it is like a nesting doll, my life with jackie. a series of anniversaries, each now saturated in its own memories.
because when you write about someone else, you are ultimately writing about yourself.
when you write about someone for twenty-five years, writing about that person is actually you living your life.
i was very young when this began.
her death was a blow i did not understand.
ten days after jackie’s death, i received this t-shirt for my birthday.
that is how young i was. this was a t-shirt i actually wanted.
it occurred to me this morning that i have probably thought about jacqueline kennedy onassis at least once every day in the twenty-five years since.
which is totally my normal but also maybe kind of weird.
there are reasons for this.
hillary. being 12. purity culture. magazines. growing up in the south. feeling a mis-fit. the loss of david silver’s virginity on 90210. hard copy. feminism. the unrelenting drive to be a successful, attractive, interesting and valued human woman and the need for some sort of template to become that.
simply put: it was the ’90s.
or, “the late 1900s,” as my students now call them.
there was a time, after i’d banged out the first draft of a book that a number of people have felt is definitely unsellable and possibly unreadable, when i would just constantly, in conversation, point out that we’re all going to die.
this was, no doubt, terribly fun for the people who loved and lived with me during this time.
and so as we sat in the library talking about our research or our lives, my dear friend N would see me sit up straighter in preparation for my inevitable truth bomb, and she’d head it off. i know, i know, she’d say, gently. we’re all going to die, but can we just talk about why this professor hasn’t written me back?
it was a time where i felt it needed to be said because that is what i had learned from writing about jackie.
i’d written an entire life in a one-year period.
i wasn’t drunk on power so much as scared shitless that it was that easy. that it happens that fast.
it all goes so fast.
my father always warns me that time passes so quickly. you just don’t know, he says. and i am like, no, man. i KNOW. i have SEEN.
he doesn’t believe me.
writing isn’t the same as life, i imagine he imagines. i’m not so sure i agree.
life is so fragile.
that spring, after finishing the draft, i stumbled around DC like an open wound, incapable of writing, incapable of reading what i had written.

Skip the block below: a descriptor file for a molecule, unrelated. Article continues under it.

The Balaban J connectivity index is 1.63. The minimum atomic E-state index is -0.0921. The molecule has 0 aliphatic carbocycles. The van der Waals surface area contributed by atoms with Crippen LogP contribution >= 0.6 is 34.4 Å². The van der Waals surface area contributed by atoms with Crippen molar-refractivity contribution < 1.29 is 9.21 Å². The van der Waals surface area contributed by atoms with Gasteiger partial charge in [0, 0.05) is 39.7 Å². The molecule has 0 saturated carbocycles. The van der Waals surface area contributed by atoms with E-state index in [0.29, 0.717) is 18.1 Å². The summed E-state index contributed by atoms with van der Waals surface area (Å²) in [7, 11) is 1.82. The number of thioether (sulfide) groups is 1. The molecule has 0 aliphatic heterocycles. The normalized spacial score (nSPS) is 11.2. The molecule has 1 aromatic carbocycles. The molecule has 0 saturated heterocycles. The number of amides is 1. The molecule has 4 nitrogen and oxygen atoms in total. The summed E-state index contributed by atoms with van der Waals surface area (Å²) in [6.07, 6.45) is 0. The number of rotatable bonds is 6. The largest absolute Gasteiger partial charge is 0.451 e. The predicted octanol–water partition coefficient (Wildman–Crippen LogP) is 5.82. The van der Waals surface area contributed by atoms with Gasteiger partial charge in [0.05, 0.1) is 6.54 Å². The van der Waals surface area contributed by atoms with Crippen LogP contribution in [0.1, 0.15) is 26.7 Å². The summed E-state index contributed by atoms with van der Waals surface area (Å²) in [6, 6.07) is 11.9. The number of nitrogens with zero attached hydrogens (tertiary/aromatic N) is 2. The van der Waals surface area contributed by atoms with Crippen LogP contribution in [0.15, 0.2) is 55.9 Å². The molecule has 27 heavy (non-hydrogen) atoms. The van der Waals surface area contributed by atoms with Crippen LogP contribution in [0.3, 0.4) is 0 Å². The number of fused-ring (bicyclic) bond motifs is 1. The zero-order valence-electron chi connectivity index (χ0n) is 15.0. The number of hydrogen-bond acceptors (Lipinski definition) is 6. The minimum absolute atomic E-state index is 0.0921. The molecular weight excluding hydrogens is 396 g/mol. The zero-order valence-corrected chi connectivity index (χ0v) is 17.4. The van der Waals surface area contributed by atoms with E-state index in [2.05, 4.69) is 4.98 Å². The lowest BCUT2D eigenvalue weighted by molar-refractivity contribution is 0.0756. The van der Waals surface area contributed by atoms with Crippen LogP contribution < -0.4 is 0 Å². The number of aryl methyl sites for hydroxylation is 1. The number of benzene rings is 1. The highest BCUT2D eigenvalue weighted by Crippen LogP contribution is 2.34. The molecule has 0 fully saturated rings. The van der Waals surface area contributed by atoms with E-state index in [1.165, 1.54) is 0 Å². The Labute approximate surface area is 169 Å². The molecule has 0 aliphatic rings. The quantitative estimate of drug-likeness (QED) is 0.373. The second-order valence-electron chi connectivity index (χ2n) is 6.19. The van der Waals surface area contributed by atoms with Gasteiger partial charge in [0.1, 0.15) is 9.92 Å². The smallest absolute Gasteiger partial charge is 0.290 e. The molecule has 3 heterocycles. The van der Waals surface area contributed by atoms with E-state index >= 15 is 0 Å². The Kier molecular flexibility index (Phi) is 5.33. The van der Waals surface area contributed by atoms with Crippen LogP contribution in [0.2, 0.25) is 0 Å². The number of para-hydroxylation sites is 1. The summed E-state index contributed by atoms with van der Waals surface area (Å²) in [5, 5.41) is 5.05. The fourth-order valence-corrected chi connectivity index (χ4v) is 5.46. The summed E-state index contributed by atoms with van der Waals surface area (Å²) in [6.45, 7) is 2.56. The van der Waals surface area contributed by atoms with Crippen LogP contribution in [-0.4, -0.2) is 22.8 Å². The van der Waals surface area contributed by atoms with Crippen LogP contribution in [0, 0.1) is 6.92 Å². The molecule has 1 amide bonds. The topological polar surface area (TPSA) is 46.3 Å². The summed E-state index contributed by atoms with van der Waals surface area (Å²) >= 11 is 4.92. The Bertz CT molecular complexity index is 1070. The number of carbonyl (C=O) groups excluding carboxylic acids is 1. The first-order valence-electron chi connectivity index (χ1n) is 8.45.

it was probably a bad time to be doing archival research at NARA on american military efforts to de-nazify the german people through the use of culture.
a bad time to be spending entire days confronting evidence of how horrible people can be. how horrible the world is. how we’re all going to die.
i spent so much of my life in 2015 talking about this.
the fact that we are all going to die. and also that we can never even really know ourselves, much less other people.
to the degree that my mother would casually say things like, yes, but even though we’re all zones of obscurity………..
it all seems rather futile. once you realize that.
beautiful but futile.
there was this one moment, shortly before i defended my phd the following year. in london, at the intersection of goldhawk road and shepherd’s bush, around 3 or 4 pm on an afternoon shortly after an early spring rain, where the light has that golden edge and hits the puddles at such a degree that the scene has an over-saturated instagram quality; it was a moment where i was hit hard by the fact that we–myself and all of the people physically near me in that moment– were all alive right then.
in that moment, the thing we had in common was that we were all alive then. subsequently, there was no guarantee that would be the case.
it’s fragile. and in that one moment, it seemed very easy.
in that moment, i wondered why we couldn’t all get along.
then the light changed.
five years ago, writing this, i was on the megabus, on my way to new york to interview gloria steinem.
today, i am alone, on a farm in mississippi, avoiding writing a book review that’s due tomorrow by writing this and reading short stories about russian immigrants.
i am, of course, fretful about tone. about how naive and silly and unlikeable and faux-insightful this all sounds. but i’m also very angry, because life is short and it goes so fast and we people are so often so careless, so cruel.
so there’s a part of me that truly, deeply does not care how shrill i sound.
it seems an impossibility: to simultaneously care but also not.
as a woman, i occupy so many impossibilities. this is what it is to be human, right?
time is like an accordion… sometimes it’s extended and stretches out so that the past feels the furthest point from where you are now. but then, other times, it squeezes in, so near there’s the sense that if the eyes could just close tighter, if you could just breathe more deeply, if you could just still yourself, you could almost get at it, almost touch it, almost feel it so that the words would come differently, better- they’d be a better fit. i’d be more dexterous with them.